First quarter of my freshman year was one of the greatest experiences of my life. I moved into the dorms, started classes, and immediately searched for ways to get involved on campus. I wanted to continue the legacy I left in high school; I wanted to continue on the pathway of success.
And I did. I breezed through first quarter without many hiccups. I was successful in my classes, joined Alpha Phi Omega, a service fraternity here on campus, and made many wonderful friends. When Winter Break came, I was a little sad to say good bye to the campus I now called home for a little over a month. After break, I felt rejuvenated and ready for the new quarter to come. There was nothing but hope for future weeks and more successes. Not long after the first week of classes, the hope I had quickly started to fade when I was faced with my first obstacle.
I got sick. And I mean really sick. Week two had just started and I was starting to struggle. I powered through my classes, complained day in and day out, but could not bring myself to sacrifice my grades for getting better. That was mistake number one. I waited so long to go to the doctor until I could not even bear to get out of my bed. When I finally went, it took an entire weekend to get better, and although the germs were eradicated from my body, my spirits were low. So I continued going to classes, sluggishly, not a single ounce of motivation in my body. The quarter before, I had never experienced a low like this one; in fact, this was the first time in my educational career that I could say I dreaded going to the classroom to learn.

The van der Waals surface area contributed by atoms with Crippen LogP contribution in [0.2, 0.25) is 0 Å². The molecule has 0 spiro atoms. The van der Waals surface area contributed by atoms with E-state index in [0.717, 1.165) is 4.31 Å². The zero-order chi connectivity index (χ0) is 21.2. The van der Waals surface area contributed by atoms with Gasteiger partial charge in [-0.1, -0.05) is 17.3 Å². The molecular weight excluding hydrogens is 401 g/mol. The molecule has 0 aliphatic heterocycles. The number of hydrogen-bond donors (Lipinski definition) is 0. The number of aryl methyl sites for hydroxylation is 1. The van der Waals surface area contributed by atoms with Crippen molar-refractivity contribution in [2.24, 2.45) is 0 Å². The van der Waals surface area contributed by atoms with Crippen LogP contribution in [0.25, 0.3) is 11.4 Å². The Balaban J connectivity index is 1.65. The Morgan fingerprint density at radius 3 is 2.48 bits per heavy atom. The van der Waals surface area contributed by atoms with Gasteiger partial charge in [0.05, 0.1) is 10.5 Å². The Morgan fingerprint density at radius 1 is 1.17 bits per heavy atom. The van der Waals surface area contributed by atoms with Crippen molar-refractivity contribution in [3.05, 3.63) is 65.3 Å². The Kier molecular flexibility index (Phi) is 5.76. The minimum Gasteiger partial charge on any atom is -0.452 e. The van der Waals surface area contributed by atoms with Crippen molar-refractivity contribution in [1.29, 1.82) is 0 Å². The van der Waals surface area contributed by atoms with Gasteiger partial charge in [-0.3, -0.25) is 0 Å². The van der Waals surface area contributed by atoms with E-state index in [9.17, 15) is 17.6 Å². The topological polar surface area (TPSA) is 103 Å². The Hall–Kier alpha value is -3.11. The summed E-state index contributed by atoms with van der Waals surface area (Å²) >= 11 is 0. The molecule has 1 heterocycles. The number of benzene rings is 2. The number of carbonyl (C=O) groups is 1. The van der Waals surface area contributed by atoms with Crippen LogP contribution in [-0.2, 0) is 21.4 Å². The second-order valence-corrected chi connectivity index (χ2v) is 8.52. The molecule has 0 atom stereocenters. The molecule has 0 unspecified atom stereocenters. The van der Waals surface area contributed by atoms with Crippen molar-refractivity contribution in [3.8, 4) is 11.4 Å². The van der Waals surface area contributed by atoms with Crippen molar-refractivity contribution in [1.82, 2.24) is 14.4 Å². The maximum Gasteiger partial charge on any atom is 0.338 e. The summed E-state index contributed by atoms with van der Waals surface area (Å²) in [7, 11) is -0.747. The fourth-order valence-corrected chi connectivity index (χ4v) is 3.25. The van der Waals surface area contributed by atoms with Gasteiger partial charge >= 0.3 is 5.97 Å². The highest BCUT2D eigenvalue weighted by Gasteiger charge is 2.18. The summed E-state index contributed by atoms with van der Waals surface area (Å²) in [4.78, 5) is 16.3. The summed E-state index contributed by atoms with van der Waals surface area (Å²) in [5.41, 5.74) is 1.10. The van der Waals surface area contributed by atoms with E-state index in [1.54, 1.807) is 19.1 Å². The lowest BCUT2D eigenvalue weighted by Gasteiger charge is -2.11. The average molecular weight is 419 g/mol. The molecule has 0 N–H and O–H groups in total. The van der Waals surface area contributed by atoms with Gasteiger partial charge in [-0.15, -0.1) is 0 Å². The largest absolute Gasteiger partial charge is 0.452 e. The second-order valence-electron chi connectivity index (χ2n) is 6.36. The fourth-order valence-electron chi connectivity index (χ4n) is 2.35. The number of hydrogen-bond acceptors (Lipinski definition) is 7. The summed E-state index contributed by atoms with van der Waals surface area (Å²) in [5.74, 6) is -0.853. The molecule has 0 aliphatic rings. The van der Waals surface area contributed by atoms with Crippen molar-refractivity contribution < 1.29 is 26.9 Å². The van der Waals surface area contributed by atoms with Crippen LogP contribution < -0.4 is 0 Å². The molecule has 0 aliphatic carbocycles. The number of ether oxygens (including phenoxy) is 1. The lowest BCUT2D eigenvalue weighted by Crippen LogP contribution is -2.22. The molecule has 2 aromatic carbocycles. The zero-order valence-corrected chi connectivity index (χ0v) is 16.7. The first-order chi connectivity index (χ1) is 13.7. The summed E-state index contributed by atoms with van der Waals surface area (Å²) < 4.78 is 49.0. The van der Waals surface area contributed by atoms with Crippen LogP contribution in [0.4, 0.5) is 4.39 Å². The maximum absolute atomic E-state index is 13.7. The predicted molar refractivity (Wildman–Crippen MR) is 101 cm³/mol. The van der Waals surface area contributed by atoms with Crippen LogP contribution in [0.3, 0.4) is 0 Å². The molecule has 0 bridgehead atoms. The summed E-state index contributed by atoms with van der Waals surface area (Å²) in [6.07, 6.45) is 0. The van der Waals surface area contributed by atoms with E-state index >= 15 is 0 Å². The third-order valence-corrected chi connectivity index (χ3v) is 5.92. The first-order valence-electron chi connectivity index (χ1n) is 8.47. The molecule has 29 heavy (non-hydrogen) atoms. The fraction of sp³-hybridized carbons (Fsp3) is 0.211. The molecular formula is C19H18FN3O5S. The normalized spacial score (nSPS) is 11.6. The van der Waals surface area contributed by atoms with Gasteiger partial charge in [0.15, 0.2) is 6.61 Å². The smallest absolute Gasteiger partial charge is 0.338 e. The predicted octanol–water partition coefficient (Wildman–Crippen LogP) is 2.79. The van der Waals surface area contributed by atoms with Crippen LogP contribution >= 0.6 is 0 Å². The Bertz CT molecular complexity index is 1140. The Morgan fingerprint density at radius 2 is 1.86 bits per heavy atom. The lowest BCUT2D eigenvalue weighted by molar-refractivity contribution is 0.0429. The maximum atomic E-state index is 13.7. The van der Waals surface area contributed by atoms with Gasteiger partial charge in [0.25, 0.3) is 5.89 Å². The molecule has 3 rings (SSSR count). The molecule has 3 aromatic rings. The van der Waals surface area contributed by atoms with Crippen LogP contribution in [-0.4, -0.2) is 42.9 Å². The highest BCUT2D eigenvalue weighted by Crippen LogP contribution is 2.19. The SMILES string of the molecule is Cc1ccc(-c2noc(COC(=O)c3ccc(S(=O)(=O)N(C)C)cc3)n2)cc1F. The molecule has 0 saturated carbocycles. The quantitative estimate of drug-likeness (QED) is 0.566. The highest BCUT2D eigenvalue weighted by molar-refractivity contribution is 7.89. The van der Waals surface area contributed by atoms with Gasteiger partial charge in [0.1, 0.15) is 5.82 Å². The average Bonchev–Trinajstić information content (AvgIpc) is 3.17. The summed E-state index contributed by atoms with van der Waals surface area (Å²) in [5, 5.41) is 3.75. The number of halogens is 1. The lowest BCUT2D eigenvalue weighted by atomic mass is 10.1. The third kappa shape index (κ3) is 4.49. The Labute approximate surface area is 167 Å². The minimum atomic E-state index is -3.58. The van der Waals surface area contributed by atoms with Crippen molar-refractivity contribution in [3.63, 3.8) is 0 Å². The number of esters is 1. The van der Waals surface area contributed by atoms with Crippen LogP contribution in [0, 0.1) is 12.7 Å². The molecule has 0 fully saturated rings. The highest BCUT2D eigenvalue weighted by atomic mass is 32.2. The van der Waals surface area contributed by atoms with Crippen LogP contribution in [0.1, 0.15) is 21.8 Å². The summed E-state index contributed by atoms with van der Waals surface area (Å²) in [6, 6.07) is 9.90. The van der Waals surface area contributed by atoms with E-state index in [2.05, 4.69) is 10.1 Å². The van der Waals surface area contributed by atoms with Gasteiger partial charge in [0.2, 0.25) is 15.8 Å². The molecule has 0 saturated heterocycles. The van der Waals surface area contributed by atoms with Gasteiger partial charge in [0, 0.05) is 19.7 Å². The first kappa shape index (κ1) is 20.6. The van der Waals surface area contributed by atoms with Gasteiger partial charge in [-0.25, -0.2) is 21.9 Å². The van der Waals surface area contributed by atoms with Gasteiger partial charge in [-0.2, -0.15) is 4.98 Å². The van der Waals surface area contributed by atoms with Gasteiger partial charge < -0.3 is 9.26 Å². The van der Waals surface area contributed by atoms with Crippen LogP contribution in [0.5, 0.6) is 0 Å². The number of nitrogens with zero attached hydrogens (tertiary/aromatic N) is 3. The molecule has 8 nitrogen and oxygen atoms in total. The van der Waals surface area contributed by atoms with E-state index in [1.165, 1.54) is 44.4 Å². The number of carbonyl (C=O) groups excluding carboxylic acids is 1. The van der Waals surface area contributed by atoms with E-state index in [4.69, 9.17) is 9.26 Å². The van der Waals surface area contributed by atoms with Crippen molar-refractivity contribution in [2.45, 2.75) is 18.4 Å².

I’m not lazy when it comes to my learning, but high school was different. I was always at the top of my class, a star student in the eyes of every teacher I had the privilege of learning from. I was part of numerous extracurricular activities, had a wonderful, supportive family, and a few close friends I had known and trusted for years. Things were different. Now, in charge of my own health and wellbeing without parents to constantly rely on, I found myself with a heavier weight on my shoulders.
In the quarter system, that we all have a love and hate relationship with, midterms come quickly. Everything we learn is thrown at us fast, and students must be on top of their game at all times to keep up. When the first round of midterms came around, I felt ready. I was most nervous for my biology exam, because it is a topic I’m not as comfortable with.
That exam marked the first C I had ever received. I was devastated. I couldn’t believe what had happened. I spent days on end beating myself up for my performance on the exam, trying to figure out what went wrong. That was my second mistake. While, eventually, I brought my spirits up and thought of a plan of action to avoid a repeat poor performance on the next exam, things could have turned out a lot different had I immediately done this instead of dwelling on what I could no longer change.
Weeks passed, assignments came and went, and although my performance in my classes was surely improving, this did not mean life was easy. I have severe anxiety and depression, mental illnesses that many face on a day-to-day basis. While in high school, my anxiety was mostly surrounding balancing school along with my part-time job, but now I have watched my mental illness escalate into something different.